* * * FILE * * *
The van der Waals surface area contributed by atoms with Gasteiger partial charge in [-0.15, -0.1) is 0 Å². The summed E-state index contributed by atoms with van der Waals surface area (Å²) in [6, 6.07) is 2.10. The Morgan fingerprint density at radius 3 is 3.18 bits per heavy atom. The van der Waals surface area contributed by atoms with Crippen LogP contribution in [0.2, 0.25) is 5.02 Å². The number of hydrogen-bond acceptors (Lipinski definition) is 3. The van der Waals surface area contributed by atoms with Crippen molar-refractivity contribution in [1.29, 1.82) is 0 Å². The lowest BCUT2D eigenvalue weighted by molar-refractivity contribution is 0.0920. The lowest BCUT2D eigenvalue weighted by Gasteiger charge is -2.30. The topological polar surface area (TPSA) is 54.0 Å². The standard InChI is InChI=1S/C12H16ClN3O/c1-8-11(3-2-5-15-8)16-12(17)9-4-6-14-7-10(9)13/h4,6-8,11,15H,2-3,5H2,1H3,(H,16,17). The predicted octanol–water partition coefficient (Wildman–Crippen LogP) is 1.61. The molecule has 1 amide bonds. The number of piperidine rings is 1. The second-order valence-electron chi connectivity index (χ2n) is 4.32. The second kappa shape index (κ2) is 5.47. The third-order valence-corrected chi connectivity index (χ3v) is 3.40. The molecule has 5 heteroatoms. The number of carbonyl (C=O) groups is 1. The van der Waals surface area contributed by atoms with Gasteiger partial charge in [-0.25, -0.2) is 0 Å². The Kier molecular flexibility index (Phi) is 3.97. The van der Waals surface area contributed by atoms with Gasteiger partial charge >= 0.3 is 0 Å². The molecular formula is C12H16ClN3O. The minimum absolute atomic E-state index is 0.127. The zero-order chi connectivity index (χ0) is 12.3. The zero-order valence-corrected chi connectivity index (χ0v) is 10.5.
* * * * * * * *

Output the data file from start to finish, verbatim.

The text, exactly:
The van der Waals surface area contributed by atoms with Gasteiger partial charge in [-0.15, -0.1) is 0 Å². The summed E-state index contributed by atoms with van der Waals surface area (Å²) in [6, 6.07) is 2.10. The Morgan fingerprint density at radius 3 is 3.18 bits per heavy atom. The van der Waals surface area contributed by atoms with Crippen LogP contribution in [0.2, 0.25) is 5.02 Å². The number of hydrogen-bond acceptors (Lipinski definition) is 3. The van der Waals surface area contributed by atoms with Crippen molar-refractivity contribution in [1.29, 1.82) is 0 Å². The lowest BCUT2D eigenvalue weighted by molar-refractivity contribution is 0.0920. The lowest BCUT2D eigenvalue weighted by Gasteiger charge is -2.30. The topological polar surface area (TPSA) is 54.0 Å². The standard InChI is InChI=1S/C12H16ClN3O/c1-8-11(3-2-5-15-8)16-12(17)9-4-6-14-7-10(9)13/h4,6-8,11,15H,2-3,5H2,1H3,(H,16,17). The predicted octanol–water partition coefficient (Wildman–Crippen LogP) is 1.61. The molecule has 1 amide bonds. The number of piperidine rings is 1. The second-order valence-electron chi connectivity index (χ2n) is 4.32. The second kappa shape index (κ2) is 5.47. The third-order valence-corrected chi connectivity index (χ3v) is 3.40. The molecule has 5 heteroatoms. The number of carbonyl (C=O) groups is 1. The van der Waals surface area contributed by atoms with Gasteiger partial charge in [-0.25, -0.2) is 0 Å². The Kier molecular flexibility index (Phi) is 3.97. The van der Waals surface area contributed by atoms with Gasteiger partial charge >= 0.3 is 0 Å². The molecular formula is C12H16ClN3O. The minimum absolute atomic E-state index is 0.127. The zero-order chi connectivity index (χ0) is 12.3. The zero-order valence-corrected chi connectivity index (χ0v) is 10.5.